Bibbity Fri 15-May-20 17:43:35

You can refuse to support her in any of her care needs. The hospital will not be able to discharge her without Occupational Health.

I think there needs to be a conversation where you discuss your limits regarding her care.

NfkDumpling Fri 15-May-20 19:50:05

If you’re caring for your MiL at home you really need the back up of professionals to advise on diet and what can be provided for her. Now is the time to put your needs to the Occupational Therapist before she’s discharged. Now is the time to decide if you want the ongoing responsibility of her care as she deteriorates with age.

JuliaM Fri 15-May-20 22:19:16

Maybe a spell in a care home for respite and rehabilitation would be tge best way forward for all concerned? It would give you a break from the hard work.of being her main suport and carer in the comunity, give her time to undergo further assesment with the elderly community mental health team, including undergoing a memory assesment test to determine her mental capacity and outline any potential problems. Its highly lightly that sometime in the future overnight care will need to be put in place, either due to the risk.of falls, or because of mental confusion where she starts doing such things as calling out the emergency services for no reason, calling you to request an item from the supermarket during the early hours of the morning, or becoming a fire risk by putting things in the oven at night then going to bed and forgetting about them, until the fire alarm eventually woke her up. I know its not easy for all concerned, we went through this with my 93yr old father last year, eventually choosing a place in a local highly recomended care home for him, where he still lives in safety today.

Luckygirl Fri 15-May-20 22:28:02

Oh it is so hard. I can remember being on the other side of this equation, having to investigate when an accusation of "elder abuse" had been made in relation to a patient. Whilst we all know that sometimes elderly people can start to become paranoid, we also know that very very occasionally relatives do do bad things to their older relatives, and making a bland assumption that it is dementia can mean something important is missed.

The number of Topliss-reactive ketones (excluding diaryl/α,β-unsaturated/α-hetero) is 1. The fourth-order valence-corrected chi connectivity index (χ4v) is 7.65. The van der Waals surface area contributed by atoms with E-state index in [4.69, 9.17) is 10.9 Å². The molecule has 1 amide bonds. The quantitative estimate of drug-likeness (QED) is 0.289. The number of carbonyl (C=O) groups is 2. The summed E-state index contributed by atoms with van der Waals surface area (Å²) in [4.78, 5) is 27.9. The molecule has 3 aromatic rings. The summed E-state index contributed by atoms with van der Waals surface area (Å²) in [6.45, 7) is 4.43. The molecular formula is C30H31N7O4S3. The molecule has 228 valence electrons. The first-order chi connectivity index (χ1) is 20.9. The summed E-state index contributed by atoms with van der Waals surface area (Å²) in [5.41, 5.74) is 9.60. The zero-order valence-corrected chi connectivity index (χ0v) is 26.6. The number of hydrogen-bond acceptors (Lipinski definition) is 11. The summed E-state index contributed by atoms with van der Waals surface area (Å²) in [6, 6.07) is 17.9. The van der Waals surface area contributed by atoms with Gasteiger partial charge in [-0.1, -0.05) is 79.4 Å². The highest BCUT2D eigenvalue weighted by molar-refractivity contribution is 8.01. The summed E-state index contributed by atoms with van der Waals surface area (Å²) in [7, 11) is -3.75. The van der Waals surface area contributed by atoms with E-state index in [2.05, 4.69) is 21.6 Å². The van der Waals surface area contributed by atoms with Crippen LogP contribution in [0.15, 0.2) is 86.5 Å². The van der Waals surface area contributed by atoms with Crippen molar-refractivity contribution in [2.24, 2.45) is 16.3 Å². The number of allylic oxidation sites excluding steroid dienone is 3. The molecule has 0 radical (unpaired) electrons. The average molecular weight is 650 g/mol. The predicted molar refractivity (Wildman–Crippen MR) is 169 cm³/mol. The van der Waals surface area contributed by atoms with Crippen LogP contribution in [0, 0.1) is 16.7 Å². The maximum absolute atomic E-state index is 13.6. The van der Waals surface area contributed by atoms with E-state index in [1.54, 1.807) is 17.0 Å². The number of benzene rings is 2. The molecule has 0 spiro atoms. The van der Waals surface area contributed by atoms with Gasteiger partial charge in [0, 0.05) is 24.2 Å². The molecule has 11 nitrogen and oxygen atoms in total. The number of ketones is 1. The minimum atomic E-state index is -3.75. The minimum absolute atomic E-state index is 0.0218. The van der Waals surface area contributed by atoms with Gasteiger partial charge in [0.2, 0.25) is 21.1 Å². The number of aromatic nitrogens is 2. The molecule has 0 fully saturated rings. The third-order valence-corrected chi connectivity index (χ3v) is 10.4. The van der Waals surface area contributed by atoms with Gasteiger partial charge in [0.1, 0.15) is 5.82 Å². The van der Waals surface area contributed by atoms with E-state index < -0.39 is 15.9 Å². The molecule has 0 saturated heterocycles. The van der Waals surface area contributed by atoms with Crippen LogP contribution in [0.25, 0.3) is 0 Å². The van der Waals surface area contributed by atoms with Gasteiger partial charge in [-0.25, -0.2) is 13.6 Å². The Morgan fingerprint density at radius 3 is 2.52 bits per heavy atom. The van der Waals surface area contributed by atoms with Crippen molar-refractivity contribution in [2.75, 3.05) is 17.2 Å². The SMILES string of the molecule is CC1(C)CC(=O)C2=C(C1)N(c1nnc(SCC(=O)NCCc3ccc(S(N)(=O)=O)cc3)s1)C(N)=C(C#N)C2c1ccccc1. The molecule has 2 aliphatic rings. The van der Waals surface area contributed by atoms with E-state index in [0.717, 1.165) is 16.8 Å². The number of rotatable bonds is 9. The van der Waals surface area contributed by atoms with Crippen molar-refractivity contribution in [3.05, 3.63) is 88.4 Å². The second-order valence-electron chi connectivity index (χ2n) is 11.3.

However - I am not suggesting that your DH has done anything wrong ExD!

Her mental state will be clear to those caring for her at the moment, and, as others have said, proper plans should be set in train for her care. But sometimes a certain stubbornness can hamper these plans!

Lots of good luck.

Luckygirl Fri 15-May-20 22:28:45

By the way, my poor late husband thought I was poisoning him, so I know how hard this can be.

Hetty58 Fri 15-May-20 22:45:34

The fall and hospital admission would have shaken her up, so in her confused (perhaps paranoid) state of mind she may well have thought the 'other' was due to something she ate.

It's far more likely to be constipation with bypass diarrhoea (common in the elderly) for which she'd be prescribed something like Fybogel.

She should have a discharge assessment before she leaves hospital. Find out when and make sure that you are there to discuss arrangements for proper care. The social worker may make it crystal clear to her that she must accept the help of carers - or move into residential care!